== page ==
Nonetheless, there is a plethora of free activities at this pricey park. For instance, take your picture in front of the Botanical Garden, otherwise seen as the “Taj Mahal” of Balboa Park, with its reflective pond filled with lilypads and koi fish mirroring a bird cage-like structure filled with lush greenery, ornate orchids and scented herbs.

And if you continue down Prado Walkway, you’ll be greeted with a variety of vendors, performers and musicians while listening to the exotic sounds of the pan flute.

All in all, Balboa Park is definitely a noteworthy must-see for college students, but be cautious of your curiosity because the fee can often be more than a quarter’s worth of textbooks. And hey, if all else fails, don’t lose heart— at least the parking is free.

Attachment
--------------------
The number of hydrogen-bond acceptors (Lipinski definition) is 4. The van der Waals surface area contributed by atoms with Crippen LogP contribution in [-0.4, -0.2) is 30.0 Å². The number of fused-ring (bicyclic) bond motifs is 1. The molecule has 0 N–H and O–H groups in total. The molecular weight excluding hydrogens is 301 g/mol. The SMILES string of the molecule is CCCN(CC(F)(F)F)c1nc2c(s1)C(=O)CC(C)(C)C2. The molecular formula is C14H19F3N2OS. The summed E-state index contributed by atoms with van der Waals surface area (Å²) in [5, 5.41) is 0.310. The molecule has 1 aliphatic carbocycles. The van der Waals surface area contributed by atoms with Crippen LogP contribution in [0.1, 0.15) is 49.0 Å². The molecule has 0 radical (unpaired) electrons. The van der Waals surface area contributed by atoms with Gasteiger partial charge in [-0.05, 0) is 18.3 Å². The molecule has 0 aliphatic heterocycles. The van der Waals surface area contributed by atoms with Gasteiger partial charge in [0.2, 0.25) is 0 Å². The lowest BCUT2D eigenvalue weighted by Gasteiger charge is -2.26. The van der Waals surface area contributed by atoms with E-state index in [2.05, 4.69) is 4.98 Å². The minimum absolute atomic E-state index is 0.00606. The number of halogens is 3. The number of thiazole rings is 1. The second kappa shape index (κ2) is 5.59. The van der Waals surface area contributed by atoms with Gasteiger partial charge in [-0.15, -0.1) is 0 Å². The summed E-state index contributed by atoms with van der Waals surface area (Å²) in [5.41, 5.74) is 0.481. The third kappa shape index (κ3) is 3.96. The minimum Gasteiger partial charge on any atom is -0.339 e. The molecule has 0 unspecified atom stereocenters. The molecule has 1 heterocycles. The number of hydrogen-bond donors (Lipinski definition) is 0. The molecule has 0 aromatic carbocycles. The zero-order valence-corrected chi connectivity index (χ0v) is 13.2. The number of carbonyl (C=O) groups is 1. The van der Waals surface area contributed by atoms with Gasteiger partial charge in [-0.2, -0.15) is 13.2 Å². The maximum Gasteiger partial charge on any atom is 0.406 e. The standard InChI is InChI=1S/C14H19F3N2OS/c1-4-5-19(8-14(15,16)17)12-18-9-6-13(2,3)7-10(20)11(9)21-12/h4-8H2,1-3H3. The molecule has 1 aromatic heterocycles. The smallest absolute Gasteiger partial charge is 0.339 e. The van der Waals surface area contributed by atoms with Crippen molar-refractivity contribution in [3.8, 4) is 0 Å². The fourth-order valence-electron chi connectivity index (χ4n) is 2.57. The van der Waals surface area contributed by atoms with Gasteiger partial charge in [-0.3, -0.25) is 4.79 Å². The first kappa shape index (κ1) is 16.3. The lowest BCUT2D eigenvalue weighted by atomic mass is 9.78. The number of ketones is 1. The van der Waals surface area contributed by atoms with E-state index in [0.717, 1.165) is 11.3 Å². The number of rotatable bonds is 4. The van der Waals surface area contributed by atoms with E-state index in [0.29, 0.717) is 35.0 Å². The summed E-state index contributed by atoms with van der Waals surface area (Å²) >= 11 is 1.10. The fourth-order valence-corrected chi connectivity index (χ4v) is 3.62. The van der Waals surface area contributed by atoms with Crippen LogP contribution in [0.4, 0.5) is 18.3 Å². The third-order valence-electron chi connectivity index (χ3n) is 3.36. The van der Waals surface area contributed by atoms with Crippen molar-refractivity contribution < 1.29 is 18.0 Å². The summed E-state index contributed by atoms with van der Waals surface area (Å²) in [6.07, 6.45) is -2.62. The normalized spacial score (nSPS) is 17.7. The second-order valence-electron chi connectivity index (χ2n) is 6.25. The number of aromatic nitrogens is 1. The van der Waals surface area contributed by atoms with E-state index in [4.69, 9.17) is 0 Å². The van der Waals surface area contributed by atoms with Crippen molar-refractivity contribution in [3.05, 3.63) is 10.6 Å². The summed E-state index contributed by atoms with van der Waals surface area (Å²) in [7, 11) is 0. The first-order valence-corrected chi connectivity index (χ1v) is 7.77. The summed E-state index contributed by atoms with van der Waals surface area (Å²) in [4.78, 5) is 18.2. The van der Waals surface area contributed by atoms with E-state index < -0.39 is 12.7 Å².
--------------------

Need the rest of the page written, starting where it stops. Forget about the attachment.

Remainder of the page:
History of the Park:     Originally deemed “City Park” by its founding fathers in the early 20th century, what is now a meta-center of commercialized culture and marketable architecture was once a mere empty lot of land. It wasn’t until 1902 that the San Diego City Council allowed horticulturist Kate Sessions to adorn this barren area with a myriad of native and exotic plants so that City Park would be considered a botanical haven for residents. Prior to 1910, this “park” was not only viewed to have incredible potential, but was also exposed to its fair share of complicated financial agreements and ownership setbacks from profit-seekers and nature-lovers alike. Inevitably, large corporations would play a huge role in privatizing and advertising its aesthetic appeal. For instance, the Panama-California Exposition, meant to be held on the grounds of City Park, found that the name “City Park” was rather banal in comparison to its botanical beauty, and thus “Balboa Park” sprung to existence along with its commercial appeal. Despite its high rates of tourism and native appreciation, it was originally set aside for “pueblo squares” of public enjoyment, residential settlements, wildlife preservation, education development and a myriad of other uses. Although this park oversaw a time-consuming and legislatively burdening production process, and may have shifted from its original intent as a park for the people into a park profiting off the people, Balboa Park is still very much a gem that should not be readily passed by.